Origin of the high radon concentration of Csaloka spring in Northwestern Hungary
Á. Freiler 1, Á. Horváth 1, K. Z. Szabó 2, L. Sajo-Bohus 3*
1 Department of Atomic Physics, Eötvös Loránd University, Pázmány Peter sétány 1/A, H-1117 Budapest, Hungary
2 Lithosphere Fluid Research Lab, Department of Petrology and Geochemistry, Eötvös Loránd University, Pázmány Peter sétány 1/C, H-1117 Budapest, Hungary
3 Nuclear Physics Laboratory, Universidad Simon Bolivar, Caracas 1080A, Venezuela
The Sopron Hills is an interesting area in the north-western corner of Hungary from the radon point of view since its geological background. The rocks here are metamorphic type created from granite and sedimentary rocks. After the metamorphism the main rock of this hill is gneiss. At several sites the gneiss itself went through other processes like milonit creation or magnesium metasomatism. The basically high uranium content of the granite and the processes after its original appearance make this site interesting from the radon point of view.
The area is interesting from dosimetric point of view also. There is an old city at the hill where high indoor radon levels were determined in homes. The first investigation of radon in this geological formation was a survey for the radon in the springs, which showed a high water radon content in the so called Csaloka Spring (220 Bq/l).
In this study we tried to determine whether the soil and the rocks near to surface can be the origin or one of the considerable origins of this radon. First we measured the water radon level during a year 13 times to determine the time dependence of the concentration. On the other hand we took several soil samples and rocks samples from 0 – 30 cm depths to investigate them in laboratory. The specific radium activity was determined by gamma-spectroscopy, and the specific radon exhalation to air was measured using a radon-chamber and RAD7 radon monitor after 3 weeks equilibration time. Small amount of the soil samples were put into glass vials with pure water and Optifluor O scintillation material and the radon exhalation to the water was determined.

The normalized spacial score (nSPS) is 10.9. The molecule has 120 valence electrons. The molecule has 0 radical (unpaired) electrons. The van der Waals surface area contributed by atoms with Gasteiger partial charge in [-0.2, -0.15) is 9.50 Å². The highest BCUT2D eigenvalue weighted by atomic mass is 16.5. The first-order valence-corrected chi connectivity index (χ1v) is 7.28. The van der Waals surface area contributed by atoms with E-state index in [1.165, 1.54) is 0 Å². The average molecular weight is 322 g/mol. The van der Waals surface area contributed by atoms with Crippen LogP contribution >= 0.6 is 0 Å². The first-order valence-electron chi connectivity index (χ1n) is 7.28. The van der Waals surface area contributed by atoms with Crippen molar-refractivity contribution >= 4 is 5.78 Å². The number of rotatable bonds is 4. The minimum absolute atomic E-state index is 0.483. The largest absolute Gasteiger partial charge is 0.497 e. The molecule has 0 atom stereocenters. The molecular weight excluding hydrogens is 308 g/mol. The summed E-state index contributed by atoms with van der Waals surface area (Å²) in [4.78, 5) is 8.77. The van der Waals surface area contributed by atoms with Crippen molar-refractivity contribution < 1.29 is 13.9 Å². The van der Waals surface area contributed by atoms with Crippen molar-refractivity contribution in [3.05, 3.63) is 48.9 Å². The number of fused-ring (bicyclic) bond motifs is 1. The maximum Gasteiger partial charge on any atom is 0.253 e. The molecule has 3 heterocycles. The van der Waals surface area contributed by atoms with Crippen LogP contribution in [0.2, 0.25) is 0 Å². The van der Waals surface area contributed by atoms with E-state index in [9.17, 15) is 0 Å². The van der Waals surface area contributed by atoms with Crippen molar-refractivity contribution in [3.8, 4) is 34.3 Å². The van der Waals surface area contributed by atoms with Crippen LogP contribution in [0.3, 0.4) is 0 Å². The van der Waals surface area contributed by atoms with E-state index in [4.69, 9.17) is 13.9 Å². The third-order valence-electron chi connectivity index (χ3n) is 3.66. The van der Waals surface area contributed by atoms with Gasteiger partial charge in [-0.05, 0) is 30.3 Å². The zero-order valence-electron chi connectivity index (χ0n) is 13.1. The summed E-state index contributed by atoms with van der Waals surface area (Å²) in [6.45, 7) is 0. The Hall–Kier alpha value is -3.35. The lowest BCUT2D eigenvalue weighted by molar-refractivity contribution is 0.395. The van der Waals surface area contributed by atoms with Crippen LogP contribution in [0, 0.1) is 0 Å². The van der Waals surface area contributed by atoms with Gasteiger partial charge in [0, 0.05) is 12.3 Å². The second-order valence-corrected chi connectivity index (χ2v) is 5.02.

Our results show that the time dependence of the radon concentration in the water was less than 20%, and a small trend was demonstrable. We explain this small change by the changes in yearly precipitation values. The radon exhalation of the soil to water and air were found about the same: M=9.1 +/- 1 Bq/kg. The radium content was 136 +/-10 Bq/kg. For the rock samples we cut them to a cylindrical shape and the average specific exhalation was 9.8 +/- 0.5 Bq/kg, the radium content was 77 +/- 5 Bq/kg. The exhalation coefficient of this rocks were surprisingly high, 13 +/- 2 %.
We estimated the radon concentration from this exhalation values due to the known porosity and density using the cmax= RM/p. Here R is the soil mass volume or the average density and p is the porosity. Another important factor of the evolving radon level of the water is the time that it spends in the exhalation material (soil or rock). If we assume that this time is longer than 3 weeks and therefore the radon concentration in the water and the exhalation are in equilibrium, we get the potential water radon level that this material can produce is cmax. The soil showed about 52 Bq/l potential water radon level, and the rock did 480 Bq/l due to smaller porosity and higher density. According to this result the soil itself can be the origin of the 25% water radon concentration, but the rock explains the total amount. The high radon level in the water occurs due to the high exhalation coefficient of the rocks.
Geological study of these rocks determined that they are milonit type deformed gneiss and this deformation at high pressure causes the high exhalation coefficient.